Even before they are mothers themselves, most women will cultivate relationships and help the people in their life to flourish. Women, like the uterus, have a remarkable capacity to stretch and nowhere it is better demonstrated than motherhood. Like a foetus to the womb, so a child literally takes over the life of it’s mother, constantly demanding in every aspect of life. But the selfless care results in growth and stretching – the baby fostering a type of inner strength that is rarely found in women who have not raised a baby of their own.
The protective instinct of a mother is amazing, sometimes going beyond rational explanation to the level of absolute self-sacrifice. Like the uterus, enclosing the baby with an almost impenetrable layer of thick, strong muscle, a mothers love cocoons her child and so often takes the physical and psychological blows that were meant for her child. And mothers are very strong, with an inner force that can push through physical obstacles, social barriers and psychological pain in order to find what is best for their children.
The transition from dependence to independence, like the process of labour, is painful. Pushing a child away requires emotional strength as much as caring and protecting does, but children eventually need to move on and start living on their own, “breathing for themselves” so to speak. They may not move very far physically, but in terms of emotional separation, it is often a long and stressful journey. The cold air of the real world and the stress of the transition can make them gasp and scream for a while, but it makes them stronger, and able to live on their own.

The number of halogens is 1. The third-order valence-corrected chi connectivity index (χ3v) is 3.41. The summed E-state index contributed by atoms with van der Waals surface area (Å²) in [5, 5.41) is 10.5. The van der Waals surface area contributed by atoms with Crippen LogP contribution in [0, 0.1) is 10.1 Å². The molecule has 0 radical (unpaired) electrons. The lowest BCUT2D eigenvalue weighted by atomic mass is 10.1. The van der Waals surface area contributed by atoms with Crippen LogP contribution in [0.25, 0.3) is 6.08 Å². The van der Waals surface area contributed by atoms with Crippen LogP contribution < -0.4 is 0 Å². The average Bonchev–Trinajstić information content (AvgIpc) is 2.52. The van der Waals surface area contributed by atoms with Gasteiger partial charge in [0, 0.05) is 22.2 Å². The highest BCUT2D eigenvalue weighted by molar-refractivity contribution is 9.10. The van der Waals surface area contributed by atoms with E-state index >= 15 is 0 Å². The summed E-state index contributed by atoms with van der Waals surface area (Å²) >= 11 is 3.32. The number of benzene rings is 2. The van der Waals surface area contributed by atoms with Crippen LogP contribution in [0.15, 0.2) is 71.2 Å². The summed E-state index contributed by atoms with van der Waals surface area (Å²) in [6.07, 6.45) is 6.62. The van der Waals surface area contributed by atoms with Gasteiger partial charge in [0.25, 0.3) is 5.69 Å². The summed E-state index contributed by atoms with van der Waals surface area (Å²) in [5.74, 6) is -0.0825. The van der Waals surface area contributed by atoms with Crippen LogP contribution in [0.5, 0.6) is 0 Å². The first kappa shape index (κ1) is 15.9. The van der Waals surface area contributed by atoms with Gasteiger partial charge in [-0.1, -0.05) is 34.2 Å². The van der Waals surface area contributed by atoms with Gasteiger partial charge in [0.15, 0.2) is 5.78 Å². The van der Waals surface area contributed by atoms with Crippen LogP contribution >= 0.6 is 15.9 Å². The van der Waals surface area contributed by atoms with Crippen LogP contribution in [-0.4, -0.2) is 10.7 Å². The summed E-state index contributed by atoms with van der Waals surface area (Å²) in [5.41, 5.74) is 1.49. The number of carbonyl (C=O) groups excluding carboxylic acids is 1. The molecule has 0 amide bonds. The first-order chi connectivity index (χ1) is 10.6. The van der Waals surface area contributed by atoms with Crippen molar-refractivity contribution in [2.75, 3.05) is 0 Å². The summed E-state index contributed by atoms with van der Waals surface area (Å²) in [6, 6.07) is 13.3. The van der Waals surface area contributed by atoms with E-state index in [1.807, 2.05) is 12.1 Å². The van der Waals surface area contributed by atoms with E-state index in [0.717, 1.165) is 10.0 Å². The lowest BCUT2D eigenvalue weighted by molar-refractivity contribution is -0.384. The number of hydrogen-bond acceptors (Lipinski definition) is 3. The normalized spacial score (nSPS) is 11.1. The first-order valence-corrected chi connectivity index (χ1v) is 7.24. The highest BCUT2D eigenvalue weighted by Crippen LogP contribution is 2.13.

Finally the uterus is, anatomically speaking, like an angel, with the round ligaments extending out in front like arms reaching out to hug, and the broad ligaments flowing down from them like wings. It goes without saying that mothers are angels. Constantly reaching out to give love and protecting by enveloping in their wings, mothers personify the spiritual ministry of angels. They also reflect God’s likeness, as it says in Psalm 91:4, “He will cover you with his feathers, and under his wings you will find refuge; his faithfulness will be your shield and rampart.”
So we owe a lot to the uterus. An amazing yet understated organ, it reflects the amazing traits that God placed inside women everywhere, which are brought to the fore by the journey of motherhood. Without the uterus, there would be no mothers, or Mothers Day. On Mothers Day, when you give your mum a hug and a kiss on the cheek, don’t forget to thank God for his amazing creation of the humble uterus and the special traits it shares with the pinnacle of Gods creation.